The Gift of Tonglen

At times we may feel small, insignificant, and unable to help when people are suffering, or there’s a catastrophe in another part of the world. But there is something we can do.

Tonglen—Tibetan for giving and receiving—is an active practice of loving-kindness; a simple act of compassion that anyone can do. Here’s how it’s done:

  • Sit or lie quietly in your own “inner sanctuary” and imagine someone that you want to help.
  • Inhale the heaviness of their energy. Breathe in the condition, emotion, or suffering of another to make space for healing and comfort within.
  • Exhale whatever you feel will fill them relief. Breathe out hope, strength, joy, peace of mind, love, or ease.
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I took this photograph at the Boise Botanical Garden. In my mind’s eye, this is how I imagine my inner sanctuary.

Tonglen is a soothing and calming meditation that can be done by people of any spiritual tradition, or none at all. It’s a simple, non-denominational practice that acknowledges we’re all connected no matter who we are, or where we come from.

“There is a place in you where you have never been wounded, where there’s a seamlessness in you, and where there is a confidence and tranquility in you, and I think the intention of prayer and spirituality and love is now and again to visit that inner kind of sanctuary.” —John O’Donohue

What does your inner sanctuary look like?

© Laurie Buchanan

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Tonglen

Tonglen by Len Buchanan

Tonglen by Len Buchanan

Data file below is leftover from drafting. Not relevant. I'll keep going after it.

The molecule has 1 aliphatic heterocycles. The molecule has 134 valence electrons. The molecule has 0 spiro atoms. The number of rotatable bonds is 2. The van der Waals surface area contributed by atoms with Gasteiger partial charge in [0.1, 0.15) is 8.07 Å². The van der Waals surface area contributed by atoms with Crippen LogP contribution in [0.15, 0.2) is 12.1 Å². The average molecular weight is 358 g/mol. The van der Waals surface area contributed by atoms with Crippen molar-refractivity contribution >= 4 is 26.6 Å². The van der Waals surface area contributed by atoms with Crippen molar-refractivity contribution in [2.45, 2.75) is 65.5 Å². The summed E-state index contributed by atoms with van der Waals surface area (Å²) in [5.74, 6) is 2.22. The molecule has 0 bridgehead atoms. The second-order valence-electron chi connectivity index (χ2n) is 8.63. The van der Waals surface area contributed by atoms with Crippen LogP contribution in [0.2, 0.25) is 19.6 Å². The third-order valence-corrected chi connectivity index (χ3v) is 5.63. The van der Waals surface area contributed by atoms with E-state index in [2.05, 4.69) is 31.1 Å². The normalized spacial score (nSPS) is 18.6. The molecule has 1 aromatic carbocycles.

Tonglen is an active practice of loving-kindness; a breathing meditation of sending and taking. Performed by Tibetan Buddhists and other spiritual traditions, Tonglen is a positive, uplifting, constructive, and healing way to care for other people. The heart of this practice is compassion; to breathe in another person’s pain—physical, mental, emotional, or spiritual—and breathe out strength, joy, and peace of mind; whatever gives relief.

Tonglen can be done for people individually—a person who is ill, fearful, in sorrow, or in pain. Or it can be done for people collectively—people in a geographic area that has been struck by a natural disaster such as tornado, earthquake, flood, or famine. Tonglen can be done anywhere, anytime. It can be formal like you see me doing in the photograph, or it can be done while you’re driving, or in bed.

Tonglen — the active practice of lovingkindness. Here's how it's done. Click To Tweet

When the Dalai Lama was touring the United States, he recommended the practice of Tonglen. He made it very simple. “Tonglen is giving and taking. As you inhale, take on the suffering of others. As you exhale, give out to them all your gifts, virtues, and positive qualities.”

He suggests beginning the practice with equalizing, which means, “To realize that each and every sentient being wants happiness and does not want suffering, just like you.”

With that in mind, he imagines that this practice actually reduces suffering in the world, but he says that “Whether this meditation really helps others or not, it gives me peace of mind. Then I can be more effective, and the benefit is immense.”

© TuesdaysWithLaurie.com

HeartLight

HeartLight by Len Buchanan

HeartLight by Len Buchanan

HeartLight is the term I use when I refer to the practice of holding heart-based intent — Light, Divine Love, Sacred Space — for myself or others. Weaving together aspects of stillness, Reiki, and the Tibetan Buddhist practice of Tonglen, HeartLight can be used individually or collectively; locally or globally.

When was the last time you held heart-based intent? Click To Tweet

© TuesdaysWithLaurie.com